Other Yeshua‘s among the ossuaries
Another Yeshua‘ bar Yehosef (CJO 9)
CJO 9 is the second "Yeshua‘ bar Yehosef" in the CJO collection. However, this time there is no question mark next to the name Yeshua‘. It is clearly inscribed in a deeply incised, lapidary stick script. The letters are unornamented (without the upturned serifs) with the exception of the word "bar" in the middle of the inscription. The waw and yodh are clearly distinguished.
Since there are approximately 230 Hebrew/Aramaic inscriptions among the ossuaries in the CJO series, statistically there is one "Jesus son of Joseph" for every 115 Hebrew/Aramaic ossuary inscriptions in the collection. There may have been more among the tombs since the vast majority of ossuaries contain more skeletons than there are names inscribed on the sides. Also, most cases where a Yeshua‘ has been inscribed, there is no father mentioned (there is an outside chance that any of a number of these were also a "Jesus, son of Joseph").
Various scripts among the ossuaries
Besides the natural distinctions in personal handwriting from one inscription to another, there are also distinct, standard styles of scripts that have been used among the ossuaries. A general distinction can be made between styles which emulate or are influenced by normal "ink on paper" handwriting. These come in formal, semi-formal, semi-cursive and cursive scripts. Formal script is reflected in CJO 121 and CJO 702. Cursive script endeavors to create letters without lifting the pen or stylus. The best examples of this form of script is that of DF 40. This closely resembles the name "Yeshua‘ (?)" in ossuary CJO 704 from the Talpiot Tomb.
There are other scripts, called "lapidary scripts," which are standard for inscriptions which have been deeply engraved in stone. What tend to be gently curved lines in handwritten scripts tend to be straightened out in lapidary script. There are both formal and informal forms of this script which usually can be distinguished by uniformity and ornamentation. The more ornamented forms tend to have triangular, often hollow serifs (as in the Mariah, Yoseh, and Mattiah inscriptions in the Talpiot Tomb). The lines of the less elaborate lapidary styles tend to appear stick-like, made up of distinct separate strokes and without serif ornamentation (cf. and especially DF 29 and "Yehosef" of the CJO 704 Talpiot Tomb inscription; also pertinent is CJO 9). CJO 140 above is the same but with slight hint of some cursive tendencies with respect to the shin and the ‘ayin.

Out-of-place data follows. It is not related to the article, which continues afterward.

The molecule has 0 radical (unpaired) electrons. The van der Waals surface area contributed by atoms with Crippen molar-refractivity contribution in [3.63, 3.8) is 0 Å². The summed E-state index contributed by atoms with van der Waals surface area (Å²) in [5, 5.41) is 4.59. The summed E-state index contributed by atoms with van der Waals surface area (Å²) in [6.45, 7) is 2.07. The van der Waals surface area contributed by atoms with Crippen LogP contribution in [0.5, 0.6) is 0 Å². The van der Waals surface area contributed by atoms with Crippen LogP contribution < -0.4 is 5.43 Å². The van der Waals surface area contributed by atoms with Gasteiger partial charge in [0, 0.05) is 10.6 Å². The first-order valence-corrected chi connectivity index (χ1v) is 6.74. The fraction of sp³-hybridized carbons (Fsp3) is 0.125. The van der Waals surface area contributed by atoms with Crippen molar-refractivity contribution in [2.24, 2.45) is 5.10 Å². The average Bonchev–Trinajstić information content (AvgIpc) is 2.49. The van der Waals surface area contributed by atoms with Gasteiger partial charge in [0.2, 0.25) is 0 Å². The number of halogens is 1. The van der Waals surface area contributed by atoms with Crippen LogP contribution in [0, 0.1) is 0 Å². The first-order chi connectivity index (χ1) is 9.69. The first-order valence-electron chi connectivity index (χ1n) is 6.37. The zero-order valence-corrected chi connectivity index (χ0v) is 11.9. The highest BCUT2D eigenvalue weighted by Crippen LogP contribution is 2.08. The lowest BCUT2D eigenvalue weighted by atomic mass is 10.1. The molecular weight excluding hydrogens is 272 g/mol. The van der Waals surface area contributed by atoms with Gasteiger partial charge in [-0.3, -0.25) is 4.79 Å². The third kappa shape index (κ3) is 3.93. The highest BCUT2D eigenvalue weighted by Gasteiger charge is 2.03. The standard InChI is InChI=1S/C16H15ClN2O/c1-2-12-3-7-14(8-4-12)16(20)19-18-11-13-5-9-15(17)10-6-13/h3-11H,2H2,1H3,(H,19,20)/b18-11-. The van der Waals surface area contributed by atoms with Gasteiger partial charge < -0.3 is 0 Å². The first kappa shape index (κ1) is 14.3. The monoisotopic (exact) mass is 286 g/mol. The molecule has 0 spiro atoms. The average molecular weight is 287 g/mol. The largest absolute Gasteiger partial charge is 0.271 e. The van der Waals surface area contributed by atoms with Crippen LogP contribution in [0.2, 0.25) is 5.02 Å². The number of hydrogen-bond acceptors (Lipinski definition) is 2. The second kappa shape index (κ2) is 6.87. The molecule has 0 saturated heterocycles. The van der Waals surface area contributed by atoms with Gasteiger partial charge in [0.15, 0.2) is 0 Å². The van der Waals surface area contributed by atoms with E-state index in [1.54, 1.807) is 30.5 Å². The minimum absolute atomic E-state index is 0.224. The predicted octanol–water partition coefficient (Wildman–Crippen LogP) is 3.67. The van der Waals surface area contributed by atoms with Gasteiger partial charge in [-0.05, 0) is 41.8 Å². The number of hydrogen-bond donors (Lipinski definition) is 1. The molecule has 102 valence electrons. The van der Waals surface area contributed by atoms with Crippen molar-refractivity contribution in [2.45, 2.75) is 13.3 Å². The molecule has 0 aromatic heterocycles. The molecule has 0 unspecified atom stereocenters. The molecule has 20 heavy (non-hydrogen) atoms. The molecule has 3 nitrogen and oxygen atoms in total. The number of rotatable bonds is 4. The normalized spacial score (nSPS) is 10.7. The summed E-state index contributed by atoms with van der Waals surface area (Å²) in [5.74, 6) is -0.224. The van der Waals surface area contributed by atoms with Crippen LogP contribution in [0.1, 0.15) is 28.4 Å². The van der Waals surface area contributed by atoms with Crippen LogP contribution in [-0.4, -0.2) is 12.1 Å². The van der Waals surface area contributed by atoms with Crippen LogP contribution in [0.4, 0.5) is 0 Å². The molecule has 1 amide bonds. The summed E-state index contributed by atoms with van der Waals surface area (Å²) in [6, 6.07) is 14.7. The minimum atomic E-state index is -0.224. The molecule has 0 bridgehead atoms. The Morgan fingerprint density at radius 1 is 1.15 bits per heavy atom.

The scripts of the "Yeshua‘ (?) bar Yehosef" inscription of the Talpiot Tomb
Utilizes earlier strokes which preexisted on the surface as part of the new inscription.
Cramped/crowded execution which is abnormal to be confined to the beginning of an inscription (as opposed to the end of an inscription where such crowding commonly happens when the writer runs out of room; e.g., CJO 702). However crowding is more likely to be expected when a name or word is being inserted into a line or place where there is limited space for the size of the inserted word earlier in the inscription.
Which is the best candidate for yodh? Only one candidate of the two could have been made by the same tool as shin and ayin in the rest of the inscription: the short diagonal stroke attached to bottom of the shin. Here, yodh is executed as a short, diagonal stroke in numerous inscriptions in order to distinguish it from the waw. This form is stylistically similar to other inscriptions such as CJO 63, CJO 140, DF 40 (see above) and should be considered a trait typical of the writer, whether writing in either cursive or simple lapidary script. As will be seen, this is not the practice of the individual who wrote the name "Yehosef".
Yeshua‘: Drawing and new close-up images of the ossuary.
Simple lapidary style. Stick-like appearance. The yodh and the waw are virtually indistinguishable graphically speaking. The length, angle and height of the stroke are consistently the same.
The Yeshua‘ of DF 29 is stylistically more compatible with the Yehosef of this inscription, illustrating what the name Yeshua‘ would have looked like if the person who wrote Yehosef would also have written it also. It would appear that, again we have evidence that Yeshua‘ (?) was written by a different hand on another occasion.